It’s Not Replicator, CCA, or Weapon, Yet. What Is the Enterprise Test Vehicle?

The Enterprise Test Vehicle program the Air Force and Defense Innovation Unit announced June 3 will explore high-rate-of-production technologies and platforms for testing other systems—but it is not a part of other similar Pentagon programs like Replicator or Collaborative Combat Aircraft, and it is not meant to produce prototypes for weapons, officials told Air & Space Forces Magazine.

However, a breakthrough success in lowering cost and speed of production could pave the way for a weapons program, a Pentagon official said.

“If they show us something remarkable … of course we would consider adapting it” as a weapon, the official said. “But that’s not the main idea here.”

The program is “not the Air Force’s ‘Replicator,’” added the official, referring to Deputy Defense Secretary Kathleen Hicks’ signature initiative to select and mass produce drones and autonomous systems from across the services, the official said. The Air Force declined comment on whether the ETV is its submission for Replicator.

Zone 5 Technologies will fly this concept for the ETV project.

Other officials said it is not part of the CCA Program, either, although the data collected will inform that effort.

Four ETV competitors were announced June 3: Anduril Industries; Integrated Solutions for Systems, Inc.; Leidos Dynetics; and Zone 5 Technologies.  

The goal of the ETV is to produce inexpensive, rapidly-producible air vehicles that can serve as test platforms for modular gear that could be used on weapons or platforms. Part of the program is to achieve high-speed production by avoiding the use of hard-to-get materials or components requiring long lead time. Using commercial, off-the-shelf (COTS) components is a priority.

“The Enterprise Test Vehicle (ETV) will serve as a research and development platform for the USAF to explore open system architecture and modularity concepts,” a spokesperson said.

Its primary purpose “is to demonstrate the test vehicle’s adaptability and manufacturing scaleability during design and proof of manufacturing,” she added. “The intent is to certify the ETV for use and have it as a rapid, affordable option for program offices to test out new capabilities at the subsystem level without having to [recertify] it for flight test. The ETV will be used to integrate … COTS subsystems to prove the integration and affordability of the system concept.”

The platform—or platforms—chosen after the competitive demonstration will be those best able to use modularity “to more easily integrate, demonstrate, and reduce risk for additional subsystems (e.g., affordable engines, ISR seekers, or communications suites) or other weapon system variants,” the spokesperson said.

The program will also use ETVs to explore “maturing different options for weapon employment, to include palletized employment, collaborating air launch, ground launch and others,” she added.

The Air Force has explored palletized employment using stacks of AGM-158 Joint Air-to-Surface Missiles dropped out of the back of cargo aircraft. Presumably, the ETV would be a less costly subject for such tests.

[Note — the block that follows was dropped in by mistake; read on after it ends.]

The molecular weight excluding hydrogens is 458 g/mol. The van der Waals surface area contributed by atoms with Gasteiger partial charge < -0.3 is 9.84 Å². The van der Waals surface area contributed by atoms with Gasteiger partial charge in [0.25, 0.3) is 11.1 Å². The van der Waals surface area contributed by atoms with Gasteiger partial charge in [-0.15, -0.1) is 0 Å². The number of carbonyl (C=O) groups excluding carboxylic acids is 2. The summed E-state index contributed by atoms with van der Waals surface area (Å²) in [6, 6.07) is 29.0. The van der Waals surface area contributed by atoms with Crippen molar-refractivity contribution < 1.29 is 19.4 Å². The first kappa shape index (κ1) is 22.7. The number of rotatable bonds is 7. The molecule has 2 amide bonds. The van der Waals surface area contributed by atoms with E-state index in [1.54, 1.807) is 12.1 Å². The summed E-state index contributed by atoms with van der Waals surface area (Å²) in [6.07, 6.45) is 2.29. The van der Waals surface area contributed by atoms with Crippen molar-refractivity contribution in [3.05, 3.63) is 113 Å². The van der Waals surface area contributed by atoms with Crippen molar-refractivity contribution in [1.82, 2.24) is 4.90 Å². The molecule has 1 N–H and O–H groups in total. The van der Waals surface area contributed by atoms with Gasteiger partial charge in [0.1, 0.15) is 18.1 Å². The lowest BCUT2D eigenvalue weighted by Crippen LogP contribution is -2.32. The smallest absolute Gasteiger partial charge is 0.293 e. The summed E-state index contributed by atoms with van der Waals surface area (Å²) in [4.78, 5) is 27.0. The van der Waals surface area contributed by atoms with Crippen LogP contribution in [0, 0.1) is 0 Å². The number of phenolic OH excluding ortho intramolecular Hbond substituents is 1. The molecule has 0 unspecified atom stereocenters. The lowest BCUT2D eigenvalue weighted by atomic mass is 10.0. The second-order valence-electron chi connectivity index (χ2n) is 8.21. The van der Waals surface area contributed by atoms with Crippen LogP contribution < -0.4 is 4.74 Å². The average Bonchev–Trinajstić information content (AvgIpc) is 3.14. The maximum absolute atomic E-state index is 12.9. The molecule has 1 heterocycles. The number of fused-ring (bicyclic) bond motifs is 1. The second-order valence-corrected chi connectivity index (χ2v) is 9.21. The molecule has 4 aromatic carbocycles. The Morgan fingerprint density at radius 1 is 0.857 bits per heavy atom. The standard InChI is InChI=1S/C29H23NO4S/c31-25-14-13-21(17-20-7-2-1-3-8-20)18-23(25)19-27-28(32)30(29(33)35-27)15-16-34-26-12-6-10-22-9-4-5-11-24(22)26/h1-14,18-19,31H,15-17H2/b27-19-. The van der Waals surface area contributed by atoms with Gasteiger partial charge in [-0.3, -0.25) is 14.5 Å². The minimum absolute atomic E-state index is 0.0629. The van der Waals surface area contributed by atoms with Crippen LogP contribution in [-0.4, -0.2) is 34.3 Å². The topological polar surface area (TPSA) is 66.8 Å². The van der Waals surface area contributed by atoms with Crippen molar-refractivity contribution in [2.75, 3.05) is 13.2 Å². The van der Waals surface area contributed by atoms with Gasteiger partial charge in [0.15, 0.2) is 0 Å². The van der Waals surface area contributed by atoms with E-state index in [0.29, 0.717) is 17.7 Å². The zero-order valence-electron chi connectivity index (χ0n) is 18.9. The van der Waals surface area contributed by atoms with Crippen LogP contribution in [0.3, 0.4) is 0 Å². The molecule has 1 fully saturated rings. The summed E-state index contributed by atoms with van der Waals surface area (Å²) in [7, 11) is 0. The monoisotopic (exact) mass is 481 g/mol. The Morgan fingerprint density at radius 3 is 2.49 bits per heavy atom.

The Air Force spokesperson said the first ETV demonstration will be a low-cost cruise missile design called “Franklin” but did not say which contractor’s vehicle this referred to.

In a solicitation to industry for the ETV published last year, the DIU emphasized the program’s focus on developing rapid production capabilities for new munitions.

“The Department of Defense replenishment rates for unmanned aerial delivery vehicles are neither capable of meeting surge demand nor achieving affordable mass,” the solicitation stated. “The current design and manufacture of airborne medium-range precision delivery vehicles are complex, costly, and limited by historically slower production rates due to exquisite components and labor-intensive manufacturing processes. Narrow supply chains, proprietary data, and locked designs result in a lengthy timeline to transition new technology into usable capability and limit production and replenishment rates.”

The DIU said it wanted “solutions to develop, demonstrate, and fly a modular open architecture vehicle that will accelerate capability development and fielding across all weapons programs by enabling the integration, testing, and qualification of different subsystems, capabilities, and materials. The objective is to demonstrate an aerial platform that prioritizes affordability and distributed mass production.”

It specified vehicles having a range of 500 nautical miles with a minimum cruise speed of 100 knots, “capable of delivering a kinetic payload,” and ready for test seven months after contract award.

Although the DIU and Air Force announced the ETV contractors in early June, they also said demonstrations would begin this summer, suggesting the contracts were awarded around January.

The solicitation also specified demonstration of “an air-delivered variant (e.g., gravity dropped/launched from the back of a cargo aircraft).”

Finally, the DIU sought platforms “capable of bulk transportation and employment in large quantities.”

The DIU’s solicitation noted that “multiple variants may be developed following a successful initial flight test.” Designs that can be produced in different locations, potentially including foreign partners with minimal reliance on special tools and test equipment will be prioritized.